Still, then came the thoughts of how others function in such a society. Entering a 5-lane-merging-from-all-directions highway which takes at least half an hour must increase one’s stress levels somewhat, and on a daily basis, this is probably not very healthy. To add to that, the long, continuous work hours and the every-man-for-himself mentality, people here must seem to take every day as a literal survival course. But then again, it matters how you look at it: coincidentally on my way home, I was reading a book given to me by a friend entitled, Don’t Worry, It Gets Worse by twentysomething author Alida Nugent, in which she described city-living in New York. One quote she mentions specifically stuck out:

“There is no open-armness about city life, no kind voices to tell you not to take a certain route at night or where to get the best sandwiches at 2 A.M. Instead, there is concrete. […] You become part of a big, uniformed fish school with no one destination but an underlying thought: keep going.” (p. 181)

Keep going.

Whether in New York or New Caledonia, keep going. Back at work after a week’s vacation, keep going. With all the ups and downs in life, keep going.

The Bronx: all the way up!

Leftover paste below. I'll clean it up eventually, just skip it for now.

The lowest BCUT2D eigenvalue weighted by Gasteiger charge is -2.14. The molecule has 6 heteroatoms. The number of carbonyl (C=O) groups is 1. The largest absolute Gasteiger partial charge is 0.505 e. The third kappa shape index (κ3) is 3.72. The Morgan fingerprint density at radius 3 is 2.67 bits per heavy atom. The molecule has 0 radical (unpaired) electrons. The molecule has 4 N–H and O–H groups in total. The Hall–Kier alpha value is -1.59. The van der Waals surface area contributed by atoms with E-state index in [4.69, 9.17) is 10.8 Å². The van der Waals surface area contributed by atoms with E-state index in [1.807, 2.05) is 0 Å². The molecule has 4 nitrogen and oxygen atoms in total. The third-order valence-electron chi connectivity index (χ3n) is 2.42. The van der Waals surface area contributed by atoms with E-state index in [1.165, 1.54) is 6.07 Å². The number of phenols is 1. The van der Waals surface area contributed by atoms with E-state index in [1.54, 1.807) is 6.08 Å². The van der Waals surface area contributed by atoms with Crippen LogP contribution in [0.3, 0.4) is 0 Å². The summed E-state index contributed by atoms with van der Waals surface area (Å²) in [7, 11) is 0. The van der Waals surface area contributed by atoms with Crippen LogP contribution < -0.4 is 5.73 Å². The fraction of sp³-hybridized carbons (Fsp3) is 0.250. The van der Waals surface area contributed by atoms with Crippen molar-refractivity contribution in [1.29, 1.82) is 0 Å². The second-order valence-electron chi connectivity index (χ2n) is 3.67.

The Bronx: all the way up!

So, who is not to say that what I consider organized chaos another considers a comfortable routine? Like people and practices, some places take time to get used to, and New York is no exception. I will admit that even my home away from home was not an absolute haven at first glance. Time Square was bright (as expected), Central Park was right green (as ever) and Jamaica Avenue had deals I’ll never find again in my life. West Village has a piece of my heart and Wall Street, a bit of my change. Some of the people were not the nicest, but others sure put a smile on my face. The pace of the city keeps even the weakest in shape and all of these things are what make this place what it is.

Jersey read my mind.

Jersey read my mind. It was fun, NYC!

It all depends on perspective, and this time around I saw all sides of the coin. I’ll visit New York again, but I’ll never live there, and that’s okay. To finish off with Nugent’s just ending: “I hope you find your ‘here’ someday. I hope you know you’re already there.”

À la prochaine,
Moi

Music of the Moment:

Comme les Éléphants

While wondering the halls of the musée Dauphinois right by my French residence, I happened upon a quote by mountaineer, Caroline Villeneuve, that read, “Mon rêve, c’était de faire comme les éléphants, de revenir où je suis née” or in English, “My dream, it was to do as the elephants, to come back to where I was born.” For some reason, this has resonated with me since then and I did not really know why until now.